During the recent heatwave in California, grid authorities asked owners of electric vehicles (EVs) to delay charging them for a few hours to avoid additional demand at just the time when demand was highest. Ironically, this came only a few days after the state’s legislature voted to ban sales of cars powered by fossil fuels in 2035.
Of course, those who hate the idea of reducing our consumption of oil and gas were gleeful about the irony, using it as a sort of proof that the grid will not be able to handle charging all the EVs, when they start to become dominant. But jokes and name-calling are not the same as facts and carefully considered opinions.
We might begin by pointing out that the grid authorities did not ask EV owners not to charge them. They asked that charging be delayed a few hours. Since many people who own EVs charge them at home overnight, this did not represent any real problem.
But what about the future? We will be increasing EV use all across the country, and we should be sure that the electricity will be there to support them. That truly is something that needs consideration and design. We need to start by looking at whether an all-renewable grid can supply the electric-powered replacements for all the cars we have with all the electricity they need.
Let’s step back and take a look at the broader picture. We will be increasing a lot of things in this country at the same time that we grow the use of EVs. Predictably, we will have more distributed power, and this especially includes home installations of solar power. We will have community solar and utility-scale power generation of all types added.
Technology will change. This is to some degree unpredictable, but some of it is easy to foresee.
We can be sure that demand response will become common, because the move in that direction is already underway. Demand response is rather simple technology that allows utilities to delay use of heavy demand loads during time of high overall demand. If the day is very hot, an electric clothes dryer might not turn on until the utility knows it can cover the demand. Similarly, the time an EV starts to get charged might be delayed until after 9:00 PM. This is under consumer control and can be overridden.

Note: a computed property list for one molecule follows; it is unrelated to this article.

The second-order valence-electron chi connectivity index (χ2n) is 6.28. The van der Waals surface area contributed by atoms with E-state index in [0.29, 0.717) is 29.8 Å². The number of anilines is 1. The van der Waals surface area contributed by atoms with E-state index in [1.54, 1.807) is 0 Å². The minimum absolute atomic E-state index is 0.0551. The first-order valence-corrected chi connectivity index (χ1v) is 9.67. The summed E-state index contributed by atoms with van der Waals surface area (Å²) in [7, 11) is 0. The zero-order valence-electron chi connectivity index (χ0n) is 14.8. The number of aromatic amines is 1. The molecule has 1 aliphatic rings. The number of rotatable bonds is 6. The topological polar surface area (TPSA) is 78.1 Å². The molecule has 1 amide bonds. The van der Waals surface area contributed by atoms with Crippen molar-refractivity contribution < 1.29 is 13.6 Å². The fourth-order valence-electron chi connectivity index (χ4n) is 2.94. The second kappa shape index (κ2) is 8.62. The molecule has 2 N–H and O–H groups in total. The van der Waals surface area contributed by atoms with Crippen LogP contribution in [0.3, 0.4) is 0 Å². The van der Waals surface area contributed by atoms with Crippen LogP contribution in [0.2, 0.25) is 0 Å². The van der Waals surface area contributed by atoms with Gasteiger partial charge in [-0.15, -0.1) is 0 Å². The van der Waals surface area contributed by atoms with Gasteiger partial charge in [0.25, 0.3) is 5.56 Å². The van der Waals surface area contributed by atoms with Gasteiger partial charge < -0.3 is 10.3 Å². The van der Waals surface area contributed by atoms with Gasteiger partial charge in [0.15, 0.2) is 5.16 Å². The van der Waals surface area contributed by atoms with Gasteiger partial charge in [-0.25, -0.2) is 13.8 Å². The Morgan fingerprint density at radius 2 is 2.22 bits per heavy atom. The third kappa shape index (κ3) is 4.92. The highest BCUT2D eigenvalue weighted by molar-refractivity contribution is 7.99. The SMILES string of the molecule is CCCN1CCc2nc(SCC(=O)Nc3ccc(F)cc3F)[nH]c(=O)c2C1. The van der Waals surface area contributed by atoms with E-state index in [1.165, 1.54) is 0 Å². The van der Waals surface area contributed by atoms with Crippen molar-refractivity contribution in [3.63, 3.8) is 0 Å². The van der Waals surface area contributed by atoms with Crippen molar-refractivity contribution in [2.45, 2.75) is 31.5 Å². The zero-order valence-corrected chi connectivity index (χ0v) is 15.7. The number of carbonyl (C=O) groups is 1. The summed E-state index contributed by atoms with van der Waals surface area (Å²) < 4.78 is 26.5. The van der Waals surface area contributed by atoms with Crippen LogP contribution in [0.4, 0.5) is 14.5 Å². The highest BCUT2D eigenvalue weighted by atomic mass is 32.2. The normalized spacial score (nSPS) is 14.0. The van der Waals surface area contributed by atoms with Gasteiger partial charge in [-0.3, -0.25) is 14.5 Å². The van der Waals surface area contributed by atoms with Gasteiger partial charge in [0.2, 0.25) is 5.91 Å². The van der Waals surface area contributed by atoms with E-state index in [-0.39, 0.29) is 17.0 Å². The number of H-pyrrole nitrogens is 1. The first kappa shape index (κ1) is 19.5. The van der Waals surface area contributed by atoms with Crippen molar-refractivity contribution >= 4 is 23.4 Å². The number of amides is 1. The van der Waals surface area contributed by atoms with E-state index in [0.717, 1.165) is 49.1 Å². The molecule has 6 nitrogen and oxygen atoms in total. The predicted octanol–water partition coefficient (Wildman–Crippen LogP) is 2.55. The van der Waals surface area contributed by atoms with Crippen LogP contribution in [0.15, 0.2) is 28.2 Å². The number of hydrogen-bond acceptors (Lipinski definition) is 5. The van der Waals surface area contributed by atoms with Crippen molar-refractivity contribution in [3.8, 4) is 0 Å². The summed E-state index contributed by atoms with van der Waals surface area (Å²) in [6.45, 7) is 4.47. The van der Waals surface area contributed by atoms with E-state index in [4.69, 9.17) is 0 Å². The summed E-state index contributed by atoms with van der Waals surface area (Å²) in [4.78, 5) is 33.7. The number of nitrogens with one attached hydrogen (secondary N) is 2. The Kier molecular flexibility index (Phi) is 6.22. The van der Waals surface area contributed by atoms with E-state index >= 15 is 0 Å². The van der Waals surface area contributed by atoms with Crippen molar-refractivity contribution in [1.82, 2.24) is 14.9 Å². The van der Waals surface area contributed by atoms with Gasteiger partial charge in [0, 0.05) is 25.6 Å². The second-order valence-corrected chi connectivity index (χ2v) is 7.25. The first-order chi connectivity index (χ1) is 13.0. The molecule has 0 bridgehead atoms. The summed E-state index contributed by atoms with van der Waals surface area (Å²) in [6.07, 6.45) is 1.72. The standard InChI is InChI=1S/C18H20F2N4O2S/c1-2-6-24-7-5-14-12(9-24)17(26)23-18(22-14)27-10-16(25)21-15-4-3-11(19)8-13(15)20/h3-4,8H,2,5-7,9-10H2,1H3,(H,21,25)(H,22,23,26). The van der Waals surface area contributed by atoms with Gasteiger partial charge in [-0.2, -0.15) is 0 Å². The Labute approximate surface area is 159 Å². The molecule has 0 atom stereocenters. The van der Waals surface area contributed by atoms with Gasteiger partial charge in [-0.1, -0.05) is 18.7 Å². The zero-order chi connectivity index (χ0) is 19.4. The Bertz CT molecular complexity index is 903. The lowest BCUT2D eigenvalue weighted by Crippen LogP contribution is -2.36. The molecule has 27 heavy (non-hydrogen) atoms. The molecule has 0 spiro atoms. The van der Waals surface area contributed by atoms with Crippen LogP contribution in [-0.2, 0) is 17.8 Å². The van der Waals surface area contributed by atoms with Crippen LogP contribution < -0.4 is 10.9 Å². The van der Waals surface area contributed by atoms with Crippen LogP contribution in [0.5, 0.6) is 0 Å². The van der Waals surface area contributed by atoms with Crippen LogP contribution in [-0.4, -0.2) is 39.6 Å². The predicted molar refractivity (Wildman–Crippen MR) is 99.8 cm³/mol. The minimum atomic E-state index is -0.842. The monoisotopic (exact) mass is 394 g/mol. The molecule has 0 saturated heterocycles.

We can also be quite sure that vehicle-to-grid (V2G) technology will be coming also, because it is well along in development. If a car and a charger are both built for V2G, a car that is plugged in during the high demand times could supply some of its power to the grid, if the owner allows it. This means that EVs can have a positive effect on the grid, smoothing out demand.
Battery prices are falling fast. According to an article last December at InsideEVs.com, the price per kilowatt-hour of EV batteries dropped from $1,200, in 2010, to $132 in 2021 (bit.ly/battery-price-fall). Also, while we are dependent on lithium in cars today, that may change as better and less expensive types of batteries are developed.
EVs have been less expensive than fossil fuel-powered cars, over the lifetime of the vehicle, for some time, according to an article of June 23, 2021 in The Hill (bit.ly/EV-vs-gas-costs). The market has been in turmoil for most of this year, because of the Russian war in Ukraine, but we hope that will not last forever.
Clearly, we will have more EVs in the future, but just as clearly, many of them are likely to be charged at a time when it is convenient for the grid to charge them. This will seldom represent any problem for the owner, because it will be largely invisible. But also, EVs that are plugged in during the daytime are likely to help even out grid demand by use of V2G technology.
One other aspect of this is that electricity demand will rise as the world converts to use of electricity for nearly all of its major energy needs. However, there is also another side of this story. As distributed power becomes more important, the nature of the grid will be altered.
The design of the grid will need to be upgraded to deal with the EVs that will be coming along in the next thirty years. But we can expect that to happen. With the design upgrades, the grid can be stronger and more reliable because of the addition of EVs.
That change is already coming about. For example, a story at CleanTechnica says that in Maryland, the Montgomery County Public School District is switching to electric buses, but they will have V2G technology to strengthen the grid (https://bit.ly/3SUJbpH).
So, the short answer is, “Yes, the grid will be able to handle all those EVs. Unless we do something really stupid.”